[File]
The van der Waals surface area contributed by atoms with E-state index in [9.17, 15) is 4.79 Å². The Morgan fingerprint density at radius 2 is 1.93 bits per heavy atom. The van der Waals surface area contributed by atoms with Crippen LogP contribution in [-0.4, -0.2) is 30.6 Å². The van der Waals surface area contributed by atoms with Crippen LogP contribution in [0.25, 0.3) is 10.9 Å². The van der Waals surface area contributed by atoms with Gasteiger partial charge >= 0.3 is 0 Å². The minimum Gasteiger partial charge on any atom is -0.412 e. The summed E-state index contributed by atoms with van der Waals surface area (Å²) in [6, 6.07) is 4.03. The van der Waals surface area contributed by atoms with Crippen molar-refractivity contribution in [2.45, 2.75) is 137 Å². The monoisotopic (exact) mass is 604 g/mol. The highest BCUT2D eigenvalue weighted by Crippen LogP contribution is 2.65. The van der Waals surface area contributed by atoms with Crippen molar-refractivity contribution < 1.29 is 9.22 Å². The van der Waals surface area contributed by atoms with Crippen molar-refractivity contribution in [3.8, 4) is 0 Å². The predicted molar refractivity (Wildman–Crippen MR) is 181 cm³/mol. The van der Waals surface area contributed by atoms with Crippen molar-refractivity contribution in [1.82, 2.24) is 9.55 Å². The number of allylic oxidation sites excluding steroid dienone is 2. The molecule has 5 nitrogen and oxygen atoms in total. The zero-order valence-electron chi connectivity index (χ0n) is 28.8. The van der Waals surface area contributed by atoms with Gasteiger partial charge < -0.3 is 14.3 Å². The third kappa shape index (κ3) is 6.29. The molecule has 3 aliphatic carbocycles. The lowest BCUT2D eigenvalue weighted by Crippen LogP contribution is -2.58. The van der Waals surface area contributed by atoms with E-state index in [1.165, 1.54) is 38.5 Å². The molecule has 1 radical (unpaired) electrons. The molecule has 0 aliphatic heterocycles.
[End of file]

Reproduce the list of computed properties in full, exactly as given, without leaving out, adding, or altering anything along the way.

The van der Waals surface area contributed by atoms with E-state index in [9.17, 15) is 4.79 Å². The Morgan fingerprint density at radius 2 is 1.93 bits per heavy atom. The van der Waals surface area contributed by atoms with Crippen LogP contribution in [-0.4, -0.2) is 30.6 Å². The van der Waals surface area contributed by atoms with Crippen LogP contribution in [0.25, 0.3) is 10.9 Å². The van der Waals surface area contributed by atoms with Gasteiger partial charge >= 0.3 is 0 Å². The minimum Gasteiger partial charge on any atom is -0.412 e. The summed E-state index contributed by atoms with van der Waals surface area (Å²) in [6, 6.07) is 4.03. The van der Waals surface area contributed by atoms with Crippen molar-refractivity contribution in [2.45, 2.75) is 137 Å². The monoisotopic (exact) mass is 604 g/mol. The highest BCUT2D eigenvalue weighted by Crippen LogP contribution is 2.65. The van der Waals surface area contributed by atoms with Crippen molar-refractivity contribution < 1.29 is 9.22 Å². The van der Waals surface area contributed by atoms with Crippen molar-refractivity contribution in [3.8, 4) is 0 Å². The predicted molar refractivity (Wildman–Crippen MR) is 181 cm³/mol. The van der Waals surface area contributed by atoms with Crippen molar-refractivity contribution in [1.82, 2.24) is 9.55 Å². The number of allylic oxidation sites excluding steroid dienone is 2. The molecule has 5 nitrogen and oxygen atoms in total. The zero-order valence-electron chi connectivity index (χ0n) is 28.8. The van der Waals surface area contributed by atoms with Gasteiger partial charge < -0.3 is 14.3 Å². The third kappa shape index (κ3) is 6.29. The molecule has 3 aliphatic carbocycles. The lowest BCUT2D eigenvalue weighted by Crippen LogP contribution is -2.58. The van der Waals surface area contributed by atoms with E-state index in [1.165, 1.54) is 38.5 Å². The molecule has 1 radical (unpaired) electrons. The molecule has 0 aliphatic heterocycles.